stereotype of men being the defenders of the nation
has been broken by the Pakistan Air Force. In an
apparent move to end gender discrimination in the
defense services, PAF is now training a batch of
10 lady pilot cadets.
The winged ladies of PAF are currently undergoing
training along with their male counterparts at Risalpur.
The PAF took the lead over the Army and Navy to
induct women in combat units. The first batch of
female pilots is expected to graduate from the PAF
Academy Risalpur in April 2006.
These young ladies joined the 116 and 117 Batch
of General Duty Pilots. Of the 10 included in the
first two batches, four have completed primary flight
training on Mushak aircraft and are now flying T-37
jet aircraft. They are Saba Khan, Nadia, Saira Batool
and Mariam Khalid.
PAF has implemented the directives issued by Benazir
Bhutto during her second tenure as prime minister
to end gender discrimination in the forces and induct
“Air Chief Marshal Abbas Khattak was then
the Air Chief and he said that he was ready to be
the first chief to induct women in the air force.
The other service chiefs have also agreed to follow
PAF’s example,” said former defense
minister Aftab Shaban Mirani.
After successfully completing training at Risalpur
the lady pilot cadets will be sent either to the
Fighter Conversion Unit at Mianwali or the Transport
Conversion Unit at Chaklala, based on their skills,
abilities and aptitude, as is the case for their
Analysts believe that women pilots, like men, come
in a variety of shapes, sizes and capabilities,
ranging from superb to barely adequate and it is
the job of leadership and air force systems to do
Studies within the PAF command have been made to
assess the feasibility of women pilots, particularly
those who are undergoing training at Risalpur. The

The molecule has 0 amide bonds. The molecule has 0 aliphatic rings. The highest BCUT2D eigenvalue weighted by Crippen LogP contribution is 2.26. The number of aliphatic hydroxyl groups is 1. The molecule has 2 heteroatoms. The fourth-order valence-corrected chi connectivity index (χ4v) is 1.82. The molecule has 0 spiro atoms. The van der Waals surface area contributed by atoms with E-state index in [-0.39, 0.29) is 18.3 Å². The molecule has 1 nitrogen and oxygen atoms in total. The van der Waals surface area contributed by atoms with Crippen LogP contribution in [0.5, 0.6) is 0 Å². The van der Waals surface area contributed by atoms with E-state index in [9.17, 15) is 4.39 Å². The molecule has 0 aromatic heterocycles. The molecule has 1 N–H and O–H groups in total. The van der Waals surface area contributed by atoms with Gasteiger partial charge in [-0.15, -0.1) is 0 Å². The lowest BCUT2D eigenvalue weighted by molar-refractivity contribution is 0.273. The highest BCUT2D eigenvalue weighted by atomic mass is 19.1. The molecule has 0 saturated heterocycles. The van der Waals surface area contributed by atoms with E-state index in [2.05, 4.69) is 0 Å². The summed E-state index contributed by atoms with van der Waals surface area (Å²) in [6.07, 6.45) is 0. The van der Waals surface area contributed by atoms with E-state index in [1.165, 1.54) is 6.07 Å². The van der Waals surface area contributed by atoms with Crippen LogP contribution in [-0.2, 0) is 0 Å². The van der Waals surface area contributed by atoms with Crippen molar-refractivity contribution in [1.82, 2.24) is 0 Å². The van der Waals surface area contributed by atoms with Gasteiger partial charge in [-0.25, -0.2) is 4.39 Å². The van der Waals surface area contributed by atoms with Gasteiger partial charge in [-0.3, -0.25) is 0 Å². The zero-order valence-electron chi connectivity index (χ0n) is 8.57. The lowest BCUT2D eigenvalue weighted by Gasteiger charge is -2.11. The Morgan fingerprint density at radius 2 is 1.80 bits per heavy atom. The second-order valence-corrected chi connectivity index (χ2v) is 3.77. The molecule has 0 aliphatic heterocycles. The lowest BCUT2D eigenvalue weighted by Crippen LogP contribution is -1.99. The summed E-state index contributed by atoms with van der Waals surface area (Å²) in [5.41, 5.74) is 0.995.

batch was inducted on an experimental basis. Further
inductions were stopped to assess the success or
failure of the existing group.
When the PAF opened its doors for females it initially
wanted them to be involved with traditional roles
and not to fly aircraft or be involved in combat.
In 1977, lady officers were included for the first
time in the branch of education. Prior to that only
lady doctors were serving.
The regular induction of lady officers in other
branches such as engineering, administration, information
technology, logistics, legal, accounts and meteorology
started in the 1990s.
The PAF’s director public relations, Air Commodore
Sarfraz Khan, said, “The lady officers have
adjusted well in the working culture of the PAF
and are performing to the best of their capabilities.”
He said that out of the total strength of officers
approximately three per cent were lady officers.
Induction of ladies in the College of Aeronautical
Engineering and College of Flying Training, Risalpur
started a few years back, he added.
“Presently there are 18 lady aviation cadets
undergoing training at PAF Academy Risalpur. Eight
of them are becoming aeronautical engineers and
10 are at different stages of flight training,”
The PAF does not make much distinction between the
genders during training as the lady aviation cadets
undergo as rigorous a training schedule as do their
male counterparts. The training exercises are geared
to improve the cadets’ muscular strength,
endurance, flexibility, agility, and coordination.
Inclusion of women in air forces around the globe
have shown that to pilot a modern day fighter it
takes training and skill, not excessive strength
and that training and skill are not gender specific.
Technological improvements in aircraft and control
system design during the years have removed the
requirement for fighter pilots to possess a lot
of physical strength.
According to officials at Risalpur, in some instances
like academics, the female cadets performed better
than their male colleagues.
Commandant PAF Academy Risalpur, Air Vice Marshal
Inamullah Khan said that allowing women to enroll
had been a good experience and some of the female
cadets had done better than expected.
Though a lot of ground has been covered by the PAF
in ending gender discrimination, a degree of segregation
is maintained in the messes and the cadets mix with
their colleagues only in the classrooms or the training
areas in view of what the officials say are religio-cultural
sensitivities. (Courtesy Dawn)